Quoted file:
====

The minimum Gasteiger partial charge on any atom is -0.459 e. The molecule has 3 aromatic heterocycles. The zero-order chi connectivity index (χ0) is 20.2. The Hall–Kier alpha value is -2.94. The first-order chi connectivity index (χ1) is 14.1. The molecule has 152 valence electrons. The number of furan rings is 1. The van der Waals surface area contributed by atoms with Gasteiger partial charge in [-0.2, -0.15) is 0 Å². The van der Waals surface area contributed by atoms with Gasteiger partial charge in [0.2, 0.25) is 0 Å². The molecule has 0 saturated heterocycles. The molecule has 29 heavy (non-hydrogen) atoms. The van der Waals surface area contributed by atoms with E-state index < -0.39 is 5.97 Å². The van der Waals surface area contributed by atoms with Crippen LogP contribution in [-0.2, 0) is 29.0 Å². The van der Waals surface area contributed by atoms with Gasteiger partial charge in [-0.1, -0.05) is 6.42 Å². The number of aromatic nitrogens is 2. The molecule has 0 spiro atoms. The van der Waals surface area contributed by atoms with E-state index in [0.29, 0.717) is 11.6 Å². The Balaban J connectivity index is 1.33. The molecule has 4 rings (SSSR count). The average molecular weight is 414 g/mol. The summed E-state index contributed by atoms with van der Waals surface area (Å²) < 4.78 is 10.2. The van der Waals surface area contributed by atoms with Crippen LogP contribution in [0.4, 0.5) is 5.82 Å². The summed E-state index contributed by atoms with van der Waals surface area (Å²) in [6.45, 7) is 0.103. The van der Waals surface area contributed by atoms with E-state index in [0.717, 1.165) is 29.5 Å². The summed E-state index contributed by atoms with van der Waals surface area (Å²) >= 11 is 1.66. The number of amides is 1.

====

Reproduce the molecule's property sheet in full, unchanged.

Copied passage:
The minimum Gasteiger partial charge on any atom is -0.459 e. The molecule has 3 aromatic heterocycles. The zero-order chi connectivity index (χ0) is 20.2. The Hall–Kier alpha value is -2.94. The first-order chi connectivity index (χ1) is 14.1. The molecule has 152 valence electrons. The number of furan rings is 1. The van der Waals surface area contributed by atoms with Gasteiger partial charge in [-0.2, -0.15) is 0 Å². The van der Waals surface area contributed by atoms with Gasteiger partial charge in [0.2, 0.25) is 0 Å². The molecule has 0 saturated heterocycles. The molecule has 29 heavy (non-hydrogen) atoms. The van der Waals surface area contributed by atoms with E-state index < -0.39 is 5.97 Å². The van der Waals surface area contributed by atoms with Crippen LogP contribution in [-0.2, 0) is 29.0 Å². The van der Waals surface area contributed by atoms with Gasteiger partial charge in [-0.1, -0.05) is 6.42 Å². The number of aromatic nitrogens is 2. The molecule has 0 spiro atoms. The van der Waals surface area contributed by atoms with E-state index in [0.29, 0.717) is 11.6 Å². The Balaban J connectivity index is 1.33. The molecule has 4 rings (SSSR count). The average molecular weight is 414 g/mol. The summed E-state index contributed by atoms with van der Waals surface area (Å²) < 4.78 is 10.2. The van der Waals surface area contributed by atoms with Crippen LogP contribution in [0.4, 0.5) is 5.82 Å². The summed E-state index contributed by atoms with van der Waals surface area (Å²) in [6.45, 7) is 0.103. The van der Waals surface area contributed by atoms with E-state index in [0.717, 1.165) is 29.5 Å². The summed E-state index contributed by atoms with van der Waals surface area (Å²) >= 11 is 1.66. The number of amides is 1.